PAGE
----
Rails and QuickBooks Integration - Part 2

Make sure you read part 1 of this series if you haven’t already.

Let’s cut to the quick. We have a Rails web app that must integrate with QuickBooks.

We know from reading part 1 that we must become experts at the QuickBooks Web Connector (QBWC). So the first thing we’re going to do is read the QuickBooks Web Connector Programmer’s Guide located in the SDK.

Good. Now read it again.

QBWC Install

Ok… done with the reading. First let’s tackle the initial customer setup. The customer obviously needs to have the QBWC installed. This is easy enough - point them to marketplace.intuit.com/webconnector. Instruct then to download and install. Simple enough…

The QWC File

Next, the customer must subscribe to our service. By subscribe we mean our app provides a QWC file to QBWC containing the customer specific connection data.

Sample QWC file

<?xml version="1.0"?>
   <AppDescription>A short description for WCWebService1</AppDescription>

While most of these elements are self-explanatory, some might need explanation. Check with the SDK for the exact definition and use of these elements.

So let’s create a controller that can handle serving up this file. We’ll use the generate command and then remove the unwanted view directory.

$ ./script/generate controller Quickbooks
  exists  app/controllers/
  exists  app/helpers/
  create  app/views/quickbooks
  exists  test/functional/
  create  app/controllers/quickbooks_controller.rb
  create  test/functional/quickbooks_controller_test.rb
  create  app/helpers/quickbooks_helper.rb
$ rm -rf app/views/quickbooks 

And let’s quickly add a named route:


map.quickbooks 'apis/quickbooks/:action', :controller => 'quickbooks'

We can now add an action to our Quickbooks controller to generate this QWC file:


class QuickbooksController < ApplicationController

  def qwc
    qwc = <<QWC
   <AppName>My App</AppName>
   <AppURL>#{quickbooks_url(:protocol => 'https://', :action => 'api')}</AppURL>
   <AppDescription>My app rocks!</AppDescription>
    send_data qwc, :filename => 'my_app.qwc'


Notice that we used the named route and specified the HTTPS protocol. This is because the QBWC will only process requests over SSL. This is a good thing as we will be dealing with customer’s financial information. I highly recommend the SSL Requirements plugin to handle ssl requirements in your app.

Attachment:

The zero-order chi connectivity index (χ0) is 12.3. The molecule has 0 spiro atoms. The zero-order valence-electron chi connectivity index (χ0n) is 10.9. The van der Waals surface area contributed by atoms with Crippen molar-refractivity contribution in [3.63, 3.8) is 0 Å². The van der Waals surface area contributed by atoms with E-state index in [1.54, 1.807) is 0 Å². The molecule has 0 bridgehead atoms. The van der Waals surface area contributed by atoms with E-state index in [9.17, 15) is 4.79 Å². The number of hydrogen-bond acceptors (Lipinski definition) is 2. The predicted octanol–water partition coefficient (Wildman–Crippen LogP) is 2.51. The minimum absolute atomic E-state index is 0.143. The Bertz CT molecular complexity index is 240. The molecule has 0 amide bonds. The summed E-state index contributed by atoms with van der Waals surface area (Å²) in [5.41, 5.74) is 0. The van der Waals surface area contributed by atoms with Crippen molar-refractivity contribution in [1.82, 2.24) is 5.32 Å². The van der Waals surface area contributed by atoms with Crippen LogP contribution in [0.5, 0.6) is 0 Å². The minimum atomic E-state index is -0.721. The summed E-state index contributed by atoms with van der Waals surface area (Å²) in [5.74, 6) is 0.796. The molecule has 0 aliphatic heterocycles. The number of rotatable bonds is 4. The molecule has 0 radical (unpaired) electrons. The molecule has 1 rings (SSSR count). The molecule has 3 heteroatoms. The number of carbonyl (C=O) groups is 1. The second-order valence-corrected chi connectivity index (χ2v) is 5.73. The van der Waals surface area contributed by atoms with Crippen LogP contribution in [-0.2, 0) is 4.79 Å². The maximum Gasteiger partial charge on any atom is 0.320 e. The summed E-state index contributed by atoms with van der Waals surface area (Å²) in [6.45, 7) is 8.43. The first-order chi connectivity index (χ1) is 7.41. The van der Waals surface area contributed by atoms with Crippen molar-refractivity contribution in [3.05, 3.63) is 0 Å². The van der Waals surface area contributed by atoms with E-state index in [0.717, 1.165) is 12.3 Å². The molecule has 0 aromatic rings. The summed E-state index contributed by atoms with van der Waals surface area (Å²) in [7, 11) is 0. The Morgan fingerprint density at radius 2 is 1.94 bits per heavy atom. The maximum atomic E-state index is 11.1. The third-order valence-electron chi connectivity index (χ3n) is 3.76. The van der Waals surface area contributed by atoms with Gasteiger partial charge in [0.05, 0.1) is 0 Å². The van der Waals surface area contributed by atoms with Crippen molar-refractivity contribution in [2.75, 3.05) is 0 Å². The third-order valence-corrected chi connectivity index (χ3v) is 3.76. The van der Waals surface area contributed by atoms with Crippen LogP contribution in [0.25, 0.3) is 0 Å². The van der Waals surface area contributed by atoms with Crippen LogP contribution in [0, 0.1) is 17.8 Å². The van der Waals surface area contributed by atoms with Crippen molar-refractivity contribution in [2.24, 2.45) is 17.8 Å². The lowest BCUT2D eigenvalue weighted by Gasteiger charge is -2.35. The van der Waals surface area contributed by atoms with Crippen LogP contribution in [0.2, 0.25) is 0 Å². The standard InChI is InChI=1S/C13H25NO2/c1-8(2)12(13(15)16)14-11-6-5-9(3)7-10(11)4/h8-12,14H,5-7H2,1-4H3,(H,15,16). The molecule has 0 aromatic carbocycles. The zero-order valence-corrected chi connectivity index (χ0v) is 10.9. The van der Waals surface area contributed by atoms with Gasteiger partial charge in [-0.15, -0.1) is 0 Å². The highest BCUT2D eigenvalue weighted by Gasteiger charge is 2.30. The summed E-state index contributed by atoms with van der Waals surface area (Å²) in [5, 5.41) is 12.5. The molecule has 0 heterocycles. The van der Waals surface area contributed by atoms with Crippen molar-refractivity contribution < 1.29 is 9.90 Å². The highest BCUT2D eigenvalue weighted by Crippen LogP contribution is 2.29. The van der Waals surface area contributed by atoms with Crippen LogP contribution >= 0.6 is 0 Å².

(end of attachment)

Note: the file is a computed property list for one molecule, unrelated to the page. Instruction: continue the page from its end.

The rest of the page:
The named route also specified the ‘api’ action. The simple reason is that later we will use this same controller along with an ActionWebService (AWS) api specification to handle web service requests from the QBWC. AWS will use the ‘api’ action as an endpoint and then delegate to the appropriate action. Don’t worry so much about this right now. It will all be clear soon…

I’m also specifying some constants which can be placed in an environment file.


module Your_App
  QB_SUPPORT_SITE_URL = 'http://qb_support.my_app.com'
  QB_OWNER_ID         = '{57F3B9B1-86F1-4fcc-B1EE-566DE1813D20}'

QWC Tests

Add some tests which will likely need to be customized for your app depending on authentication and authorization requirements. Here are some samples:


class QuickbooksControllerTest < Test::Unit::TestCase
  fixtures :accounts, :users


  def test_qwc
    login_as :sparky
    get :qwc
    assert_response :success
    assert_template nil
    assert_match %r{https://sparky.localhost.com/apis/quickbooks/api}, @response.body

  def test_qwc_not_logged_in
    get :qwc
    assert_redirected_to login_url

Initial Quickbooks test setup

Ok time to get ready for our first data exchange. But first let’s make sure we are properly setup:

  1. Install Quickbooks (I used QuickBooks 2006 Premier Edition).
  2. Open Quickbooks and open a company file (I used the sample company file).
  3. Check in new code and deploy.
  4. Download the QWC file and save the file to the desktop.
  5. Tail your production.log on your remote server to see the communication that will take place (Ex: tail -f shared/log/production.log).
  6. Double-click on the QWC file to load it into the QBWC.

You should see that a GET request is issued to your app’s ‘api’ action and then an ActionController::UnknownAction error is thrown. The QBWC will pop up an error box. Click ‘OK’ and then an ‘Authorize New Web Service’ window should appear. Take note that you need to have Quickbooks open and be logged into a company file (the sample company is ok). Click ‘OK’. Another box will pop up asking exactly which data the web service should be able to interact with. Respond according to your needs.

You should now have the QBWC open with your app listed. First, uncheck the Auto-run box. Next, type a password in the password box (this password will be passed along with the username specified in the QWC file with every authentication request).

Now when you want to test communication between the QBWC and your app you can check the box to the left of your app listing and then click the ‘Update Selected’ button. If you try this now you should see your app respond with the same ActionController::UnknownAction error and the QBWC will show a message of ‘Authentication failed’. This is because our controller does not yet respond to the SOAP messages being passed from the QBWC.

What lies ahead…

I want to keep these posts bite-sized for easy consumption. So that will force me to wrap up this installment.

Stay tuned for the next article where we’ll dive into the heart of the integration and discover that both pleasure and pain await us with ActionWebService…

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